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  • Specimen of the Week: Week Twenty-Nine

    By Emma-Louise Nicholls, on 30 April 2012

    Scary Monkey: Week Twenty-NineA favourite in my household when I was growing up, these South-Pacific mammals are pleasant once you get to known them despite their bad reputation, only really fight when it comes to women or food, and don’t reach maturity until they are almost middle aged. This week’s specimen of the week is… (more…)

    Walking with Dragons

    By Mark Carnall, on 21 February 2012

    Sometimes* it feels like I have the best job. You may recall my previous musings on whether or not Planet Dinosaur was a documentary or not. This musing did not come from the blue, in fact I have spent more time than most contemplating digital dinosaurs. Today I’m pleased to announce that a book chapter I wrote a loooong time ago has finally been published.

    Image of the Grant Museum Quagga skeleton versus a plastic Tyrannosaurus
    The full reference is

    Carnall, M.A (2012) Walking with Dragons: CGIs in Wildlife Documentaries. In Bentowska-Kafel, A., Denard, H. and Baker, D (eds) Paradata and Transparency in Virtual Heritage, Pages 81-95 ISBN 9780754675839

    Getting back to why I think my job is the best job (more…)

    Animal Love Poem: Happy Valentine’s Day

    By Emma-Louise Nicholls, on 14 February 2012

    The panther chameleon will bob his head
    And make his colour intense.
    A broody ringtail lemur girl,
    Will attract her mate with scents.

    Peacocks fan their tail feathers,
    Spreading blue and green.
    The Asian tortoise follows his girl
    With persistance to show he’s keen.

    Semaphore, believe it or not,
    Attracts girl wolf spider to boy.
    A fruit fly has his work cut out,
    These girls like acting coy. (more…)

    Art by Animals opens today

    By Jack Ashby, on 1 February 2012

    Art by Animals - Grant Museum - chimp - Saint Louis Zoo

    “Digit Master” 2011, Bakhari the chimp, Saint Louis Zoo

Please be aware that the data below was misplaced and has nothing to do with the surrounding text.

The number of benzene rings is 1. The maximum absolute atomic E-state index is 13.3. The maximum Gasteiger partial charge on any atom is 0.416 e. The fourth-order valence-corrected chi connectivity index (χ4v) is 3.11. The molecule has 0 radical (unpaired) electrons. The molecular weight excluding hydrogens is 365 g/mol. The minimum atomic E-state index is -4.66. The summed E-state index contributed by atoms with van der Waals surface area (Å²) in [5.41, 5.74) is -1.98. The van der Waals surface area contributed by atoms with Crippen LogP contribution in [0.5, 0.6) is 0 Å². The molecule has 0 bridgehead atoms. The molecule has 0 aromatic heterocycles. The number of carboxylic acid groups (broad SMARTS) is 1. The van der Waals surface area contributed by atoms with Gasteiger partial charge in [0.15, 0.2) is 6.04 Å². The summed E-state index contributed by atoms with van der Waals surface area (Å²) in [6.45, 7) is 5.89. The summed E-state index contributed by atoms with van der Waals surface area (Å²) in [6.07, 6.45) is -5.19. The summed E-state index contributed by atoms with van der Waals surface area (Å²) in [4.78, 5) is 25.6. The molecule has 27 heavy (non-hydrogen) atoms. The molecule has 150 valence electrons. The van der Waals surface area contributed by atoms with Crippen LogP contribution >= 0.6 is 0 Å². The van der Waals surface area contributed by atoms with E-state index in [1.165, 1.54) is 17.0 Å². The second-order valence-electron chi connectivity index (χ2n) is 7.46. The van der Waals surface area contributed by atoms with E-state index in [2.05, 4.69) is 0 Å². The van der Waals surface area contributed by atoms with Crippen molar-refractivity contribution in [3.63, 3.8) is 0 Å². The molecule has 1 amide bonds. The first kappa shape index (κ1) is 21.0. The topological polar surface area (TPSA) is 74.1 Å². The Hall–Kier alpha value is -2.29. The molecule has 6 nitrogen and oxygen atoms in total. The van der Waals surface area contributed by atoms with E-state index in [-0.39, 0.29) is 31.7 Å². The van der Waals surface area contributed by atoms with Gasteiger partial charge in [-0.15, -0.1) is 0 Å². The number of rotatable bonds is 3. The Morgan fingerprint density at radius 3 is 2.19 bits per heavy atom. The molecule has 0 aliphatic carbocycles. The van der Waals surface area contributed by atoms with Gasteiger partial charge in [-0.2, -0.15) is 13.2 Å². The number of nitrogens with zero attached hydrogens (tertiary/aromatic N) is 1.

Today the newest exhibition at the Grant Museum opens and it’s probably not something many people will have seen before. Art by Animals is an exhibition of paintings by orang-utans, a chimp, elephants and a gorilla, and to be honest, most of them are better than I could do.

    When our co-curators Michael Tuck, a graduate from the UCL Slade School of Fine Art, and artist Will Tuck, first approached me about a year ago I have to admit to being shocked at the elephant painting of a flower pot – it truly displays the incredible dexterity of the elephant’s trunk, but is it art?

    Here’s a video about it. (more…)

    Could 1950s marine biologists speak underwater?

    By Jack Ashby, on 25 January 2012

    Under the Caribbean (1954) on the Big ScreenLast week we kicked off the Grant Museum’s Humnanimals Season with one of our ever-popular film nights – Under the Caribbean (1954). Humanimals Season is all about the interactions between the lives of animals and humans, investigating human concepts in the animal world, and animals venturing into the human world. Dr Joe Cain, the stalwart presenter of GMZ film nights (and Head of UCL Science and Technology) had been insisting that we showed this 1950s underwater documentary for years.

    I must admit, I hadn’t watched it, but my gut reaction was that our audience relies on us to show classic films, with a link to natural history that they will enjoy watching – many people enjoy the camp, slightly ridiculous productions like Tarzan and The Blob. “An out-dated documentary is surely a bit dry?”, I would say to Joe. He would tell me that it was ground-breaking for the genre and had heaps of never-before seen footage. “Hmmm”, I would say, “it’s just doesn’t sound silly enough”.

    Boy, was I wrong. (more…)

    It crawls…it creeps…it eats you alive

    By Jack Ashby, on 16 December 2011

    Last week we finished off Natural Mystery Season with a screening of what must be the gooiest monster movie of all time: The Blob (1958). These classic film screenings have become one of the highlights of our ever growing public events programme. The masterful Dr Joe Cain has now introduced 21 of these films, from The Lost World (1925) and King Kong (1933) to Inherit the Wind (1960).

    It must be admitted that with our two films this term, The Blob and War of the Worlds (1953) we may have strayed a little far from natural history – we hope our visitors don’t mind. It’s definitely science, and mainly life science, so I suspect few people noticed. Next term we’ll be back to our roots with two very different must-sees: Under the Caribbean (1954) which I’ve described as a serious ground-breaking documentary that is very hard to take seriously (the ridiculous 1950s English dubbing, and the pretense that they try and make us believe they can talk to each other underwater reminds me of a cross between Eurotrash and Monty Python); and we finish the Humanimals Season with the Beast from 20,000 Fathoms (1953). These and all of next term’s events can be seen on our what’s on page.

    Back to The Blob: the UCL Events blog gave us a jolly review. It begins:

    Without a doubt, Film Night at the Grant Museum was the most entertaining event that I’ve attended at UCL. On December 6, they screened the 1958 sci-fi/horror cult classic, The Blob.